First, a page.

Making the Grade: How Lumber Grading Works

As you’ve probably noticed, lumber is designated with “grades.” After the lumber is cut at a sawmill, lumber grading helps determine how a cut of wood should best be used. Higher grade lumber has fewer knots and other defects when compared to lower grades. Softwood and hardwood are graded using separate systems, but both grading systems help woodworkers establish the quality of the wood. Softwood grading focuses more on strength than on appearance, while hardwoods are graded based on the amount of clear material available on a board.

Softwood Grading

Softwood lumber comes from coniferous trees like pine and fir. While knots and other defects can result in a lower grade, strength takes precedence over appearance.

The common grades used are:

  • #1: (Construction grade)
  • #2: (Standard grade)
  • #3: (Utility grade)
  • #4: (Economy grade)

These designations refer to the strength of the wood. There are also categories that classify softwood by its appearance:

  • A: Clear, with no knots.
  • B: A few minor defects are present.
  • C: A few small, tight knots are visible.
  • D: Knots and defects are present.

Some specialty softwoods, like redwood and cedar, have their own additional grading factors.

Hardwood Grading

Hardwood is wood that comes from deciduous trees like oak, maple, and walnut. The rules for hardwood grading were established in the early 20th century by the American Hardwood Lumber Association (AHLA), and the guidelines serve to provide buyers and sellers with a consistent language with which to describe the quality of wood.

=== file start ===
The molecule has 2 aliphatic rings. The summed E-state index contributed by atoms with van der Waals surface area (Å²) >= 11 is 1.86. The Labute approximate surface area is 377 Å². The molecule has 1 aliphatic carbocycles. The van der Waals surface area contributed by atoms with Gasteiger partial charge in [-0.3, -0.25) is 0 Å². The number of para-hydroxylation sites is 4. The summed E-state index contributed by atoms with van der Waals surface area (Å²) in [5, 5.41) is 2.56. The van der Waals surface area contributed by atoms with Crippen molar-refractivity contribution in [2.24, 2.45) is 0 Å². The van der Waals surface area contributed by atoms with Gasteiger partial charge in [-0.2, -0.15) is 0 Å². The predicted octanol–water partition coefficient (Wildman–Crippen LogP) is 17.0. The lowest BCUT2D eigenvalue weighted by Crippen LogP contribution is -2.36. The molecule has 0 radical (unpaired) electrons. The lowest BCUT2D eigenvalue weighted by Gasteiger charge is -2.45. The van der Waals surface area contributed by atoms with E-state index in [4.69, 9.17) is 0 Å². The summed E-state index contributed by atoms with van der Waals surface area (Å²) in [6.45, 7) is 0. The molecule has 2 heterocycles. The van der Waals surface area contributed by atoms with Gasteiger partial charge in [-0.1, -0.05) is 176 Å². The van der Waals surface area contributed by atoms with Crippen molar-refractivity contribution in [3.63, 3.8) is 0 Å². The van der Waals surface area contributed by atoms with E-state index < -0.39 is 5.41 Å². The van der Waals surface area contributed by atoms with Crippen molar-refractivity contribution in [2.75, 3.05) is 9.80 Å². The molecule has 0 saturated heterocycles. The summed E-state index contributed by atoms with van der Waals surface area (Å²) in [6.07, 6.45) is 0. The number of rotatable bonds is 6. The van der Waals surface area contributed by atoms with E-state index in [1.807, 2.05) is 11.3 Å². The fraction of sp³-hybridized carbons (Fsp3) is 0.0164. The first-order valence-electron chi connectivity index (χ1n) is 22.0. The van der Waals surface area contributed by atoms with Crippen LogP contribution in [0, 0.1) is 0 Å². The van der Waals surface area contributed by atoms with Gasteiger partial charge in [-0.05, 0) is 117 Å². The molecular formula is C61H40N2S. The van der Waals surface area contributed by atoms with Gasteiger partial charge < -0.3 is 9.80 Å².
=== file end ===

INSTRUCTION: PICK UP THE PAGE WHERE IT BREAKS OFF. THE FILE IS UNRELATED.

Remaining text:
Upper grades of hardwood lumber are suitable for moldings, door frames, interior architectural elements, and furniture. Common grades are widely used in kitchen cabinetry, furniture, and hardwood flooring. Common grades can differ from upper grades only in the smaller and narrower size of the cuttings.

Not every abnormality in lumber is considered a defect. The natural patterns and variations in real wood are part of its appeal, and so not everything is considered a negative feature.

Some of the things that are not classified as defects by the AHLA guidelines include:

  • Heartwood and sapwood
  • Burls
  • Gum streaks
  • Mineral streaks
  • Glassworm
  • Sticker marks

Defects in hardwood include:

  • Bark pockets
  • Bird pecks
  • Checks
  • Decay
  • Unsound (decayed) and sound knots
  • Splits
  • Sticker stains
  • Wane
  • Worm holes
  • Grub holes
  • Pith

FAS and FAS One Face are considered the upper grades of wood, providing the most clear wood. FAS (“first and seconds”) boards are a minimum of 6” wide and 8’ long. The boards range from 83% to 100% clear, and clear cuttings must be at least 3” by 7’ or 4” by 5’. Both faces must meet the minimum requirements. FAS Once Face (F1F) boards have a good face, which meets FAS requirements, and a poor face, which is inferior in quality.

Common hardwood grades that are commonly used are Number 1 Common (No. 1C) and Number 2A Common (No. 2AC). Number 1 Common is often referred to as “cabinet grade,” as it’s widely used in the cabinetry industry. It’s also used for other furniture parts. Both faces must meet the right requirements.

Number 2A Common is often referred to as “economy grade.” It’s used in furniture and in hardwood flooring. It must be 50% clear of knots.

Which Grade Should I Choose?

For both hardwood and softwood lumber, grades reflect the ideal use of a cut of wood. For example, #1 grade southern pine is suitable for structural framing due to its strength. No. 1C hardwood is ideal for cabinetry and furniture. The right grade of lumber really depends on what you plan on doing with it.